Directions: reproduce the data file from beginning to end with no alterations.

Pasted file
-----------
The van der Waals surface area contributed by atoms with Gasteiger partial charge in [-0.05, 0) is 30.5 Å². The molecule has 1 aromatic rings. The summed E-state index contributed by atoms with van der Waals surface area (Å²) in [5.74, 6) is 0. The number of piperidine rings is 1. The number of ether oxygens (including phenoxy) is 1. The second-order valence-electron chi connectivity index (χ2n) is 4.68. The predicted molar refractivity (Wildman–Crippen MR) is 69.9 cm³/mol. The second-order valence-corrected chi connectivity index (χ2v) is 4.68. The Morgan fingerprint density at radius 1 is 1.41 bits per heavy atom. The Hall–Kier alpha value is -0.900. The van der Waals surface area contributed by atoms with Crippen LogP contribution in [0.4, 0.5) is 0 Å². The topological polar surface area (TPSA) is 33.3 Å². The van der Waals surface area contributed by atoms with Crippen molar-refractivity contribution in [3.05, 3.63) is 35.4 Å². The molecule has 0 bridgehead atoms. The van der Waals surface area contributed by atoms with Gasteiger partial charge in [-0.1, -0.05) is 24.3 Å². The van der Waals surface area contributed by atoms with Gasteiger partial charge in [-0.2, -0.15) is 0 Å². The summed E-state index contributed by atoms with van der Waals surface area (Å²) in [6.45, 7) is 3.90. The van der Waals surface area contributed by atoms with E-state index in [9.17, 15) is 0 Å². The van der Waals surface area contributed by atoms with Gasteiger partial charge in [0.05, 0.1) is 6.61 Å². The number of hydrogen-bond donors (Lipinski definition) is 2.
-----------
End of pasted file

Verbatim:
The van der Waals surface area contributed by atoms with Gasteiger partial charge in [-0.05, 0) is 30.5 Å². The molecule has 1 aromatic rings. The summed E-state index contributed by atoms with van der Waals surface area (Å²) in [5.74, 6) is 0. The number of piperidine rings is 1. The number of ether oxygens (including phenoxy) is 1. The second-order valence-electron chi connectivity index (χ2n) is 4.68. The predicted molar refractivity (Wildman–Crippen MR) is 69.9 cm³/mol. The second-order valence-corrected chi connectivity index (χ2v) is 4.68. The Morgan fingerprint density at radius 1 is 1.41 bits per heavy atom. The Hall–Kier alpha value is -0.900. The van der Waals surface area contributed by atoms with Crippen LogP contribution in [0.4, 0.5) is 0 Å². The topological polar surface area (TPSA) is 33.3 Å². The van der Waals surface area contributed by atoms with Crippen molar-refractivity contribution in [3.05, 3.63) is 35.4 Å². The molecule has 0 bridgehead atoms. The van der Waals surface area contributed by atoms with Gasteiger partial charge in [-0.1, -0.05) is 24.3 Å². The van der Waals surface area contributed by atoms with Gasteiger partial charge in [-0.2, -0.15) is 0 Å². The summed E-state index contributed by atoms with van der Waals surface area (Å²) in [6.45, 7) is 3.90. The van der Waals surface area contributed by atoms with E-state index in [9.17, 15) is 0 Å². The van der Waals surface area contributed by atoms with Gasteiger partial charge in [0.05, 0.1) is 6.61 Å². The number of hydrogen-bond donors (Lipinski definition) is 2.